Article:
Names And Numbers
People and places were associated with or named after significant events that symbolised defeat or victory, grace or punishment, mourning or rejoicing. Subsequently the use of those names might recall those associations. As a popular example and story, of a good Samaritan rescues an unnamed man travelling from Jerusalem to Jericho. The name Jericho is associated with “Moon”, itself a symbol of mortality, as it waxes and wanes in pallid colour. The man refers us to Adam in fallen state, an “Everyman” or “type” of you and me, having left the city of God, now heading for the city of mortality, of symbolic death. The Samaritan is therefore a “type” of Jesus, the rescuer who pays to keep Adam in a safe place, and promises to return for him after completing the journey on his own, perhaps on behalf of the victim.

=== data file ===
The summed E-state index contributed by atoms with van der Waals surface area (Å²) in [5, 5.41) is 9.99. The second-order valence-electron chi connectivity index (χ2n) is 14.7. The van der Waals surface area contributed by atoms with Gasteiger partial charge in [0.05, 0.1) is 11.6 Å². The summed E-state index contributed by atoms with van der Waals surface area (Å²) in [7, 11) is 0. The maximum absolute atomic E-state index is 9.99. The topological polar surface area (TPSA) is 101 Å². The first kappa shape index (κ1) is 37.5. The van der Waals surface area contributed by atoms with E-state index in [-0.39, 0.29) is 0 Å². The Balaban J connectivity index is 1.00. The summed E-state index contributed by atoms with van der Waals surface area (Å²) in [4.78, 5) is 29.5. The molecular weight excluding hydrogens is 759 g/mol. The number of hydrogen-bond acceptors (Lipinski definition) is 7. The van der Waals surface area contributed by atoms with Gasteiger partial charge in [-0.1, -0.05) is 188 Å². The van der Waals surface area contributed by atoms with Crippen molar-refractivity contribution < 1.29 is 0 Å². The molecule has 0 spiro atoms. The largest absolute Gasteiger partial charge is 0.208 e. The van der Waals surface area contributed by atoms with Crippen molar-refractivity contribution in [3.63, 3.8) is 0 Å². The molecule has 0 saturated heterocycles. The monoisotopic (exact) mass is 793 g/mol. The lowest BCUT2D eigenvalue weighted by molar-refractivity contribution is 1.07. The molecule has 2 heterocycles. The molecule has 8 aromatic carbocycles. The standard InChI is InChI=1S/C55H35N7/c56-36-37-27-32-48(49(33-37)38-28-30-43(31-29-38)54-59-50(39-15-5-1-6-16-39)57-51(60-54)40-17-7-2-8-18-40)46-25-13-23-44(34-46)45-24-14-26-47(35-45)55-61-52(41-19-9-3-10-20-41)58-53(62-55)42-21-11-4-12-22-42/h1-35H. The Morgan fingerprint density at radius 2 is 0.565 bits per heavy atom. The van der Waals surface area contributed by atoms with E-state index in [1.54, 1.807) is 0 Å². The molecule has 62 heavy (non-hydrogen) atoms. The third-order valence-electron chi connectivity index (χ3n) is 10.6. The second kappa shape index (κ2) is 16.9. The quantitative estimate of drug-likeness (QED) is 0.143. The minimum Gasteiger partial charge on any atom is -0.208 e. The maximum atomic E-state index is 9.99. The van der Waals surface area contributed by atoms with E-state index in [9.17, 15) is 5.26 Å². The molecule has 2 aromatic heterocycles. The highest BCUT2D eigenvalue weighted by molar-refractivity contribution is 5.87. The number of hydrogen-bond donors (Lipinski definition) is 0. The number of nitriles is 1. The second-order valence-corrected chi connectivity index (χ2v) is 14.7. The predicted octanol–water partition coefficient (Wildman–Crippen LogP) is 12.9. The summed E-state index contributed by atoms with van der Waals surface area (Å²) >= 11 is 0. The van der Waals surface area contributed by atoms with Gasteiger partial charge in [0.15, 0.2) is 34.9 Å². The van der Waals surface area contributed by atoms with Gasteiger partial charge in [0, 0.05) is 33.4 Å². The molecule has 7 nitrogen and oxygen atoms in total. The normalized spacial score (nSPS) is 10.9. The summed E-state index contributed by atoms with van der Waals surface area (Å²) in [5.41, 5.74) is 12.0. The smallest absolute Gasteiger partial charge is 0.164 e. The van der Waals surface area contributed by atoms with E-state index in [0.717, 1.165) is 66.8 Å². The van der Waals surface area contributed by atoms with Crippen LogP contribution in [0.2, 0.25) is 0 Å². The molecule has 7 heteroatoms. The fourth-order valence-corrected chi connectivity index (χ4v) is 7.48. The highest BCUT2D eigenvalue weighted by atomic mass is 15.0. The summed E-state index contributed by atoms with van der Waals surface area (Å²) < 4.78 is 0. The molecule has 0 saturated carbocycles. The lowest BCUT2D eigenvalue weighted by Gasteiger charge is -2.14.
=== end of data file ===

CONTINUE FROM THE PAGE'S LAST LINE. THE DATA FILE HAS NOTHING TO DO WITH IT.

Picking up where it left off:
Numbers, like names, can also indicate how a story might refer to a deeper narrative. Here’s a few significant numbers you might recognise: there are twelve tribes of Israel, and twelve disciples. twelve seems to be the number that indicates a people chosen to represent God as emissaries of blessing. Forty is a period of waiting, and applies to Israel wandering in the desert, Jesus’ fasting and temptation in the desert, 400 years of silence between the old and new covenant, and I would suggest 40 hours waiting for Jesus’ resurrection. Three is a number of the Triune God, and seven is a number of Christ, His church (Rev 2), and of perfection. Four is the number of the world with its four corners, four beasts, and four winds. Five is a number of grace or abundance. All these numbers and more pop up all over the bible with no explanation, but with unmistakable consistency.